Background: Glucagon-like peptide-2 is formed from proglucagon in the intestinal L-cells and is secreted postprandially in parallel with the insulinotropic hormone GLP-1 (glucagon-like peptide-1), which in addition acts to inhibit gastric motility (enterogastrone effect) by inhibiting central parasympathetic outflow. GLP-2 has no effect on the endocrine pancreas. We here tested the hypothesis that GLP-2 acts as an enterogastrone.
Methods: Fourteen anesthetized pigs with their splanchnic nerves cut were subjected to insulin hypoglycemia, and force transducers were sutured to the antrum to record motility. GLP-2 was infused intravenously in doses from 1 to 6 pmol/kg/min after the onset of antral motility in response to hypoglycemia.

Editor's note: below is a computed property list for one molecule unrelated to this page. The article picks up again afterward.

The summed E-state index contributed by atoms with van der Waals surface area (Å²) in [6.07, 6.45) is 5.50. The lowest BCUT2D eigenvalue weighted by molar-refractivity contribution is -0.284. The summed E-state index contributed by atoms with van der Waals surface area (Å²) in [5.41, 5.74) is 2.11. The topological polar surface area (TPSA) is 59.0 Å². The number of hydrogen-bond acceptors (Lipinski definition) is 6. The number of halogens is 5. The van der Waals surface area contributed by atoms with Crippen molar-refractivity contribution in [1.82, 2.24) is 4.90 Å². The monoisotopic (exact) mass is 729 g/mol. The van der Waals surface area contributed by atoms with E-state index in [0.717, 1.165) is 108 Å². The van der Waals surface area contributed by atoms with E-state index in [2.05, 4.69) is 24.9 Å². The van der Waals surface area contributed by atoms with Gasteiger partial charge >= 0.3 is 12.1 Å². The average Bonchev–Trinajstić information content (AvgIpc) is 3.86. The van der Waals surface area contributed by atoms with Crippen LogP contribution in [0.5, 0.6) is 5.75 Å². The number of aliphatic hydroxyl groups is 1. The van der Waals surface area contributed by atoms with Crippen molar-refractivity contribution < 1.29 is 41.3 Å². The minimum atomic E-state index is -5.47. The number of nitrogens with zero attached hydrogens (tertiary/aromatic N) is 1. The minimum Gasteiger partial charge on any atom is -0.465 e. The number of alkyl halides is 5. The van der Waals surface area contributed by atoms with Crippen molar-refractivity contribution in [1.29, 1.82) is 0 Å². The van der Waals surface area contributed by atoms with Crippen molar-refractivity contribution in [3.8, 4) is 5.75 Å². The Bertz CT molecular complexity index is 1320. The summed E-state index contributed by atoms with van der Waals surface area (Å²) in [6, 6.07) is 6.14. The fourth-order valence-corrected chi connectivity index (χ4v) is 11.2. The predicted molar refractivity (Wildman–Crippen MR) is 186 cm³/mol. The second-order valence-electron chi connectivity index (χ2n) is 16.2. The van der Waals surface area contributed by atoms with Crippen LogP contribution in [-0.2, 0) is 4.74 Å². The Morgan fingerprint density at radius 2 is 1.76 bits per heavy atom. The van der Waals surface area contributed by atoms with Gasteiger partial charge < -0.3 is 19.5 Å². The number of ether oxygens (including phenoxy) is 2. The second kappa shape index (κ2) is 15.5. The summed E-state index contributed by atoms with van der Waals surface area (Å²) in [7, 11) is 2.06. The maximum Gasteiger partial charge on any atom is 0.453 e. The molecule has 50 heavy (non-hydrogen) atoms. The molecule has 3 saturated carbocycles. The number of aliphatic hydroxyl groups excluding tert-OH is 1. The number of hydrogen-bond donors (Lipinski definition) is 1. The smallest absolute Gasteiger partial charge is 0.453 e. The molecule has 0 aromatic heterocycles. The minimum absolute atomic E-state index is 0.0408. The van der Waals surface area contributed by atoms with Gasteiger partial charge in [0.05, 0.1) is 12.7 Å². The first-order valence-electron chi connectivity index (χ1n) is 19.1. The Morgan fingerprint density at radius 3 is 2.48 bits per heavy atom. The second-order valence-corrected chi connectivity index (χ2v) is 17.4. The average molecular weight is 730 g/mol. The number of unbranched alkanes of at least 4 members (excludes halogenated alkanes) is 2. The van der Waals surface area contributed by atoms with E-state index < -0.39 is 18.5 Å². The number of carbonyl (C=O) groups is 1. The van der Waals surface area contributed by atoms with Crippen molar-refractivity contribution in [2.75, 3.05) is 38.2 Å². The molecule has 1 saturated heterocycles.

Results: Insulin hypoglycemia invariably and greatly increased the frequency and amplitude of antral phasic contractions. Infusions of GLP-2 dose dependently (1-6 pmol/kg/min) inhibited antral motility. At 2 pmol/kg/min, resulting in plasma GLP-2 concentrations of 102.5+/-19 pmol/l (normal postprandial range, 30-82 pmol/l), the motility index was inhibited by 91%+/-14%.
Conclusions: Both of the intestinal glucagon-like peptides may operate as hormonal transmitters of the ileal brake effect.